Jack Kliger is President and Chief Executive Officer of Hachette Filipacchi Media U.S., Inc, a part of the Lagardre Active division of Lagardre SCA.  Mr. Kliger is currently serving as Chairman of Magazine Publishers of America. 

Hachettes brands, including ELLE, Woman's Day, Car and Driver, Road & Track, reach over 50 million consumers through its magazines and millions more through online and mobile content.  Hachette Filipacchi Media U.S., Inc. includes book and custom publishing, integrated marketing, licensing, database and market research.  The company also recently acquired Jumpstart Automotive Media, the vertical advertising network focused exclusively on the automotive industry.

A veteran in the publishing industry, Mr. Kliger joined Hachette in 1999.  Previously, he worked in key executive positions at Advance Publications from 1985 to 1999.  As Executive Vice President of Parade Publications, Inc. from l997 to l999, he led the advertising sales, marketing, research and promotion operations for one of the largest circulation magazines in the world. He was Executive Vice President of Cond Nast Publications from 1994 to 1997; Publisher of Glamour from 1988 to 1994; and Publisher of GQ from 1985 to 1988.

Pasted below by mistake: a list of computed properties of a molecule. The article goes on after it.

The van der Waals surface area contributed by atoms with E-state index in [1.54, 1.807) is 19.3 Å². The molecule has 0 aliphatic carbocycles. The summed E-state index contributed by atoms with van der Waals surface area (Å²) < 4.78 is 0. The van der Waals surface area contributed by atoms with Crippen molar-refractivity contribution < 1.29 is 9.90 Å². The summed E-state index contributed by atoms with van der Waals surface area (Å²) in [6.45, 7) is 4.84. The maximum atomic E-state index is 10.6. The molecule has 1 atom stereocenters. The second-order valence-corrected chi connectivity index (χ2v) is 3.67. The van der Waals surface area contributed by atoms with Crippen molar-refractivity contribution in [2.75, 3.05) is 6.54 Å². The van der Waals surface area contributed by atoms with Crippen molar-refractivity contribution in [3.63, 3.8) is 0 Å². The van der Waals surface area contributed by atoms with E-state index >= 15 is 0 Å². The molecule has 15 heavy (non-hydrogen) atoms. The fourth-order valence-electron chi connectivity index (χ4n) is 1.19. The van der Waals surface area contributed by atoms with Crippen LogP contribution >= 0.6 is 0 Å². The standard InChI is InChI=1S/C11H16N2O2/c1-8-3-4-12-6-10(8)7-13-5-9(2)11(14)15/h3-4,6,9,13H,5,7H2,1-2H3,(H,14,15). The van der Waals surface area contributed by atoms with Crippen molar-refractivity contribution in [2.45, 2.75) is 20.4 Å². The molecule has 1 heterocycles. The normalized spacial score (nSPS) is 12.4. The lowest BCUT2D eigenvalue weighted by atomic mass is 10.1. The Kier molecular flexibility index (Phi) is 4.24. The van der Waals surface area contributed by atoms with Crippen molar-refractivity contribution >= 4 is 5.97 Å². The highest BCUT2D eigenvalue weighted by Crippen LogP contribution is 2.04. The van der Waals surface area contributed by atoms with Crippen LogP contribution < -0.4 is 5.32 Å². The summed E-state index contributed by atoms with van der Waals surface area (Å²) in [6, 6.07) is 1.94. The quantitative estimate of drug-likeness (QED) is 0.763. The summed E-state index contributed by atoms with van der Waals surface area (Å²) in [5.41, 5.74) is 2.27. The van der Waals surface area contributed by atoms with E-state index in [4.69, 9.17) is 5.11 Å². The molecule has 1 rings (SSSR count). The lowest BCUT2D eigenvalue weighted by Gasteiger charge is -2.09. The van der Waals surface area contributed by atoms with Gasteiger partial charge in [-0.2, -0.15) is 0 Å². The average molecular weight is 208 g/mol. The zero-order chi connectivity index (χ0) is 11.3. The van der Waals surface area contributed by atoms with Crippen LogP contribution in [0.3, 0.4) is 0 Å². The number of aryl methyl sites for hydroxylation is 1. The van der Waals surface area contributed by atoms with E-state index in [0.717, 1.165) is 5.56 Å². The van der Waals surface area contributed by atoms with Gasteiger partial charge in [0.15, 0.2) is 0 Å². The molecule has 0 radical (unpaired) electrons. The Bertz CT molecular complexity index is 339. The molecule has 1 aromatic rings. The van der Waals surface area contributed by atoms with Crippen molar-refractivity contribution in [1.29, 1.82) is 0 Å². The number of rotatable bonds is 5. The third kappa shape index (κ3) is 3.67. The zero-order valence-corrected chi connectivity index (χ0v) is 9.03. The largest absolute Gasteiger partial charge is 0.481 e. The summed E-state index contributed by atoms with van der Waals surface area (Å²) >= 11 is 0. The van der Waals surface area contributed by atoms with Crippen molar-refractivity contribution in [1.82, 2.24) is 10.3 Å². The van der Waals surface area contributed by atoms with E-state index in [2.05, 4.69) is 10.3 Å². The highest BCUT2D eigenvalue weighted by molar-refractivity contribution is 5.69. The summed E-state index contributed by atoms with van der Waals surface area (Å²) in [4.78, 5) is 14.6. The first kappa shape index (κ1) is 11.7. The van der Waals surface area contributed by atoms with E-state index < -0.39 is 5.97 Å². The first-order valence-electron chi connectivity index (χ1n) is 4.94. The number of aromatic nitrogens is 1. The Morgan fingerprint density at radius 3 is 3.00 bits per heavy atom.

Based in California from 1980 to 1984, Kliger worked at GQ as West Coast Manager and was Associate Publisher ofCalifornia from l984 to l985.  In 1979, he worked at Felker Communications Corporation and held the title of Vice President. Mr. Kliger began his career at The Village Voice in 1973.

An active participant in industry-related and philanthropic organizations, in addition to serving as chairman of MPA, Mr. Kliger is on the board of directors of the Ad Council, is a member of The Whitney Museum of American Art Corporate Council and is on the Board of Trustees at The Museum of Jewish Heritage.  He is a board member of the American Symphony Orchestra and also serves on the board of the American Friends of the Jerusalem Symphony Orchestra.  In 2006, Mr. Kliger received the Anti-Defamation Leagues Norman Newhouse Human Relations Communications Award and was the 2000 recipient of the American Jewish Committees National Human Relations Award.